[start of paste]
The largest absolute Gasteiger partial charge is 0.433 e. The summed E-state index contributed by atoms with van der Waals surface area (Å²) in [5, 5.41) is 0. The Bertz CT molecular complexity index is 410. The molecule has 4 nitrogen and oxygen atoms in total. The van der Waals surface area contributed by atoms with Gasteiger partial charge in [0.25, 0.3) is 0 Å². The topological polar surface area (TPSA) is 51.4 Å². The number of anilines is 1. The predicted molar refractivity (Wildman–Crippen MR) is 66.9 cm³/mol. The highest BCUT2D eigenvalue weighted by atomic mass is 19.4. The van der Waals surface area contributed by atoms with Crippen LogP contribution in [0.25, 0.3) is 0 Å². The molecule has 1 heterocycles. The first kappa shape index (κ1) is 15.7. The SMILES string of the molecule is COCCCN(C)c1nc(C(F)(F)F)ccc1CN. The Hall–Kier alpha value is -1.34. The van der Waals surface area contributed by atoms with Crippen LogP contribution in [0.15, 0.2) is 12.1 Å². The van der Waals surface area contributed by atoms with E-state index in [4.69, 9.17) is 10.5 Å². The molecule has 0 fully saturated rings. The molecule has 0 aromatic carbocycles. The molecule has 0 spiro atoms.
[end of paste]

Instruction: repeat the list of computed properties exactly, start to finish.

The largest absolute Gasteiger partial charge is 0.433 e. The summed E-state index contributed by atoms with van der Waals surface area (Å²) in [5, 5.41) is 0. The Bertz CT molecular complexity index is 410. The molecule has 4 nitrogen and oxygen atoms in total. The van der Waals surface area contributed by atoms with Gasteiger partial charge in [0.25, 0.3) is 0 Å². The topological polar surface area (TPSA) is 51.4 Å². The number of anilines is 1. The predicted molar refractivity (Wildman–Crippen MR) is 66.9 cm³/mol. The highest BCUT2D eigenvalue weighted by atomic mass is 19.4. The van der Waals surface area contributed by atoms with Crippen LogP contribution in [0.25, 0.3) is 0 Å². The molecule has 1 heterocycles. The first kappa shape index (κ1) is 15.7. The SMILES string of the molecule is COCCCN(C)c1nc(C(F)(F)F)ccc1CN. The Hall–Kier alpha value is -1.34. The van der Waals surface area contributed by atoms with Crippen LogP contribution in [0.15, 0.2) is 12.1 Å². The van der Waals surface area contributed by atoms with E-state index in [4.69, 9.17) is 10.5 Å². The molecule has 0 fully saturated rings. The molecule has 0 aromatic carbocycles. The molecule has 0 spiro atoms.